The Game Boy Camera was first released from Nintendo in 1998. It featured primitive -- even for the time -- digital photography that produced 256 x 224 images, boasting the black and white color palette that the original Game Boy was known for. In other words, it makes very simple pixelated black and white digital images. It's these very limitations that stirred me to source one and begin shooting New York City with it.
It was a natural evolution of my minimal urban photography; deconstructed urban environments reduced to very visible pixels. In an age where camera manufacturers race to ever more mega pixels, sharpness, ISO, etc., I became attracted to the idea of returning to the roots of digital photography. It's been a thrill seeing the world through huge, blocky pixels and learning to make images that work well with this camera.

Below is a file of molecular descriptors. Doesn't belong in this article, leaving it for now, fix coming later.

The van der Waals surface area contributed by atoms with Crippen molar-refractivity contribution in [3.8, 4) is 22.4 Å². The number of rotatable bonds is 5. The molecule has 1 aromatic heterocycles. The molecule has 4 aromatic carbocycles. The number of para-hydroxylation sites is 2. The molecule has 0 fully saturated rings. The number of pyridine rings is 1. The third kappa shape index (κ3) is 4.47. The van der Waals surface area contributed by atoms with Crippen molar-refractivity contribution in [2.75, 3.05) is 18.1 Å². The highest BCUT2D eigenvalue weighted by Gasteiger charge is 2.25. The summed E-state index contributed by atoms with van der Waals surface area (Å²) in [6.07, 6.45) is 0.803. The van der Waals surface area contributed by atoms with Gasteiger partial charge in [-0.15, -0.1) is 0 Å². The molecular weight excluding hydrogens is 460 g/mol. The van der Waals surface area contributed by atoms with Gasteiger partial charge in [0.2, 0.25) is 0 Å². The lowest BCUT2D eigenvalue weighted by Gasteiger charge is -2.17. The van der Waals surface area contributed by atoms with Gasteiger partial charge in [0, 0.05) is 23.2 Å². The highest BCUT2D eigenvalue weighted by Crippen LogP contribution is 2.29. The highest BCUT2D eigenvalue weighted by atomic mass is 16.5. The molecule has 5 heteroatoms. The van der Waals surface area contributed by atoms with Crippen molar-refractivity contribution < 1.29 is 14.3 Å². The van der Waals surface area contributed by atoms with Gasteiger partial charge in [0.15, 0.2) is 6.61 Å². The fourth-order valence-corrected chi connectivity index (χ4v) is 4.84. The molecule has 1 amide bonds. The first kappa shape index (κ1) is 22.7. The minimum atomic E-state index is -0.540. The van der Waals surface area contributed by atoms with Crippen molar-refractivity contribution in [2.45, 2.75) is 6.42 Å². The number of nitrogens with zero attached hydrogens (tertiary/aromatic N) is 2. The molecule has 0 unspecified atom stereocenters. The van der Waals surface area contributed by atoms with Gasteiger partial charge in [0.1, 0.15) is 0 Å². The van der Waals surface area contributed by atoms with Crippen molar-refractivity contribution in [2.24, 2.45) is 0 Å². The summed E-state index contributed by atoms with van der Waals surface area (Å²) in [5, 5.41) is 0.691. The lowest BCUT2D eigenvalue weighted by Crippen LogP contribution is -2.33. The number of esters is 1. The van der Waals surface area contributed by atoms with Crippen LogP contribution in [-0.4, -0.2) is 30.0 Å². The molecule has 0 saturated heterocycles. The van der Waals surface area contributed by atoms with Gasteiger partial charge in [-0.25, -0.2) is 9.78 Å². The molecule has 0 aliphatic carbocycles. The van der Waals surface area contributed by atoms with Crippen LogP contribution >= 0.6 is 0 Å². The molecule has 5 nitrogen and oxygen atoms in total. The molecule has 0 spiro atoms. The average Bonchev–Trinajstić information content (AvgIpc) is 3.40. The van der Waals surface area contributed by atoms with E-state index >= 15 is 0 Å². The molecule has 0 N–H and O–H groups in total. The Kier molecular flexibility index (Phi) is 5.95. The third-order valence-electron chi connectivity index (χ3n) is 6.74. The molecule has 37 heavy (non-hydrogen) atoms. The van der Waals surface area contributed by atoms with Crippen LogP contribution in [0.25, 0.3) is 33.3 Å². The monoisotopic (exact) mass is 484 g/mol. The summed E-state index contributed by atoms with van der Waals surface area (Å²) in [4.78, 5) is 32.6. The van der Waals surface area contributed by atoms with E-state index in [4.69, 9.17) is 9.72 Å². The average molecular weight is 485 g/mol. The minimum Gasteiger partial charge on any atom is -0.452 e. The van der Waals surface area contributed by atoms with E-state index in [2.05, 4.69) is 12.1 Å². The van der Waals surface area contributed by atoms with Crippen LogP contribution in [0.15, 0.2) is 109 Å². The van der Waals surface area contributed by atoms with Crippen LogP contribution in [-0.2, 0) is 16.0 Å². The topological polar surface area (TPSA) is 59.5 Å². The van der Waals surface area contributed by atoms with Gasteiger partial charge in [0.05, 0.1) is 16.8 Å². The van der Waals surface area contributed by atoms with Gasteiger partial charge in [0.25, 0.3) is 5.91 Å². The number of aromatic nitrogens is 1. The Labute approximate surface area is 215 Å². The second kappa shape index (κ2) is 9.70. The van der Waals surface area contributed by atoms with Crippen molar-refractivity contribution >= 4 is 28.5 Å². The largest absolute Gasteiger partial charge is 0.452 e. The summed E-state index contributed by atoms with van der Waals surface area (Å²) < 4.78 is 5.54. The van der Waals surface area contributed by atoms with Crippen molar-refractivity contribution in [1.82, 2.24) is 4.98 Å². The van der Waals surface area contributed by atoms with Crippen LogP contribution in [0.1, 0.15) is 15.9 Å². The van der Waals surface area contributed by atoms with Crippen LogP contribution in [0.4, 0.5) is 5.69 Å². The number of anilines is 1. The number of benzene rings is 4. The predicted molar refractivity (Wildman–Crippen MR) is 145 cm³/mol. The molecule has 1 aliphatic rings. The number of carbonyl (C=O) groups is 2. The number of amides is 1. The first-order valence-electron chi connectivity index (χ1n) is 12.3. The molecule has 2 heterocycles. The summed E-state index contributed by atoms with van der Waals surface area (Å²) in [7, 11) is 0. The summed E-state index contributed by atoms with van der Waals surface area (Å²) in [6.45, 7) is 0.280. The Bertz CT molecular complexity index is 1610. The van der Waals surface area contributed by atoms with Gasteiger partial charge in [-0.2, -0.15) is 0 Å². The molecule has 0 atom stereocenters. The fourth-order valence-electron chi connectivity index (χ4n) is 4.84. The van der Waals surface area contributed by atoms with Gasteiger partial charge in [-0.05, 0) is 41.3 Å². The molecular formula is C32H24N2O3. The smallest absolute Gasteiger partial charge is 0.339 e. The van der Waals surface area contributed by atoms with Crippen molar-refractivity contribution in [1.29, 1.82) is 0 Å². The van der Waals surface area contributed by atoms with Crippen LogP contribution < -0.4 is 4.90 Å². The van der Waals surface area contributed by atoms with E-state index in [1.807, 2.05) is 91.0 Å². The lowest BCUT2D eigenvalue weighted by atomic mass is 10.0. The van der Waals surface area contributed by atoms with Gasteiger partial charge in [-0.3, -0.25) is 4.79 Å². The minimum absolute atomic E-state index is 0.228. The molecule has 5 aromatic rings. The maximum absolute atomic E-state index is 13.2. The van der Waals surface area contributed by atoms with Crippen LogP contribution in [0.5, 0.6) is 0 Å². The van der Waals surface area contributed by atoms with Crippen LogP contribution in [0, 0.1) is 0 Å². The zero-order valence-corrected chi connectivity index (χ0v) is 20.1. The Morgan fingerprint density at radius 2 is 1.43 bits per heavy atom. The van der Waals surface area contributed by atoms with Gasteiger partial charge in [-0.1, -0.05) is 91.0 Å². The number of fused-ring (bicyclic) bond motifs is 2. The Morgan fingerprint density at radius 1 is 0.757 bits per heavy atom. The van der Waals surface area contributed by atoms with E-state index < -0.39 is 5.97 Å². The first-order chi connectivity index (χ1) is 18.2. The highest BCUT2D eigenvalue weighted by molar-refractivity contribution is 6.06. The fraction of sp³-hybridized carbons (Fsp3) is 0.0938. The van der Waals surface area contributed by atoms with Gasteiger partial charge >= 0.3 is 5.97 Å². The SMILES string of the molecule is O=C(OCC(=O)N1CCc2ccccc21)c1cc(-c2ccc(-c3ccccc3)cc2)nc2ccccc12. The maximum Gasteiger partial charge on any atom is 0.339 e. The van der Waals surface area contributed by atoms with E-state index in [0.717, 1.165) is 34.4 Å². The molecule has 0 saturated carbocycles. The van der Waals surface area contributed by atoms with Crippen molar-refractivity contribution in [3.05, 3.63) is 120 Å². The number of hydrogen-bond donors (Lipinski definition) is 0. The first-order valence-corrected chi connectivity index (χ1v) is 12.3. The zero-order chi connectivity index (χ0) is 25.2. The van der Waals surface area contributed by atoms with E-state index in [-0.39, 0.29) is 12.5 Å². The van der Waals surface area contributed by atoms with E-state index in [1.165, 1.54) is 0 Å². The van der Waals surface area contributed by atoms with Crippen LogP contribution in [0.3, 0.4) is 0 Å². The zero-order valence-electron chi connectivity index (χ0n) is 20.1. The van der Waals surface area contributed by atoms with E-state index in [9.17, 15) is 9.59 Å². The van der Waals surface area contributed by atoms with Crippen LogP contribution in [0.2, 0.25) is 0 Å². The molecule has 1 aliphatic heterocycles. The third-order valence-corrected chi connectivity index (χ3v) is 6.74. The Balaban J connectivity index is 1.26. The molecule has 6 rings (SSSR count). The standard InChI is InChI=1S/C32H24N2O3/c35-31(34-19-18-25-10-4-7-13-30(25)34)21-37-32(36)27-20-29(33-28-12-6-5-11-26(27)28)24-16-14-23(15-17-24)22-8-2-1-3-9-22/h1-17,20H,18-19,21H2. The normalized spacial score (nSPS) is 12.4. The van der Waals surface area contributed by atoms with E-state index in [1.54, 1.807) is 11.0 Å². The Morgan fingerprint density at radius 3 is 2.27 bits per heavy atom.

Though getting a color image out of any black and white camera or film like the Game Boy Camera is very difficult and time-consuming, being forced to go through a lengthy process just to produce color has allowed me to slow down and see the city differently, too.
It's still a new project, but I'm enjoying the fruits of the labor so far. Here's a taste: